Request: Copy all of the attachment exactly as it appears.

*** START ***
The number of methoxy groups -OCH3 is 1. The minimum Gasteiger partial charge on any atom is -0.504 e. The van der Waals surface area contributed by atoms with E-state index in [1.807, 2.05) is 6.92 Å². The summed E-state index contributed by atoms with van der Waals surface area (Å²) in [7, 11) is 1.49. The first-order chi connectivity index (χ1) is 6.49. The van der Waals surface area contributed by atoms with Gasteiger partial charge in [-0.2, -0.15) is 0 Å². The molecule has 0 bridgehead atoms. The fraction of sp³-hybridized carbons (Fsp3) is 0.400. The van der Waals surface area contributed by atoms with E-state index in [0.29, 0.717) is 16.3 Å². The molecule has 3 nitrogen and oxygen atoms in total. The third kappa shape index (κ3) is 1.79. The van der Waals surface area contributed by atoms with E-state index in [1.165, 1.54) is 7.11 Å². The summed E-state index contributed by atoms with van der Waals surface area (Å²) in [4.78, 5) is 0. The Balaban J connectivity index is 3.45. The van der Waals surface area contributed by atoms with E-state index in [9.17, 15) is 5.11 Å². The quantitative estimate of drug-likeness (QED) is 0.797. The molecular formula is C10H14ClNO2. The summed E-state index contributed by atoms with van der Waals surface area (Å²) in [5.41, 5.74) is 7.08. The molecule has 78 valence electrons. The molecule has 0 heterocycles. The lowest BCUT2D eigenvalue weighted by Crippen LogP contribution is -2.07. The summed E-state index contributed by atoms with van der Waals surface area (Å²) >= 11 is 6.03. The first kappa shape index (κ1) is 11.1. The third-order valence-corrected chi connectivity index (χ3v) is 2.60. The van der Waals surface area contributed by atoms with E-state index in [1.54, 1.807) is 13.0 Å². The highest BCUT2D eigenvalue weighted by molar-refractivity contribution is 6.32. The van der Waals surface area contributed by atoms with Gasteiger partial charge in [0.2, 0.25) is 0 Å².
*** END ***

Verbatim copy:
The number of methoxy groups -OCH3 is 1. The minimum Gasteiger partial charge on any atom is -0.504 e. The van der Waals surface area contributed by atoms with E-state index in [1.807, 2.05) is 6.92 Å². The summed E-state index contributed by atoms with van der Waals surface area (Å²) in [7, 11) is 1.49. The first-order chi connectivity index (χ1) is 6.49. The van der Waals surface area contributed by atoms with Gasteiger partial charge in [-0.2, -0.15) is 0 Å². The molecule has 0 bridgehead atoms. The fraction of sp³-hybridized carbons (Fsp3) is 0.400. The van der Waals surface area contributed by atoms with E-state index in [0.29, 0.717) is 16.3 Å². The molecule has 3 nitrogen and oxygen atoms in total. The third kappa shape index (κ3) is 1.79. The van der Waals surface area contributed by atoms with E-state index in [1.165, 1.54) is 7.11 Å². The summed E-state index contributed by atoms with van der Waals surface area (Å²) in [4.78, 5) is 0. The Balaban J connectivity index is 3.45. The van der Waals surface area contributed by atoms with E-state index in [9.17, 15) is 5.11 Å². The quantitative estimate of drug-likeness (QED) is 0.797. The molecular formula is C10H14ClNO2. The summed E-state index contributed by atoms with van der Waals surface area (Å²) in [5.41, 5.74) is 7.08. The molecule has 78 valence electrons. The molecule has 0 heterocycles. The lowest BCUT2D eigenvalue weighted by Crippen LogP contribution is -2.07. The summed E-state index contributed by atoms with van der Waals surface area (Å²) >= 11 is 6.03. The first kappa shape index (κ1) is 11.1. The third-order valence-corrected chi connectivity index (χ3v) is 2.60. The van der Waals surface area contributed by atoms with E-state index in [1.54, 1.807) is 13.0 Å². The highest BCUT2D eigenvalue weighted by molar-refractivity contribution is 6.32. The van der Waals surface area contributed by atoms with Gasteiger partial charge in [0.2, 0.25) is 0 Å².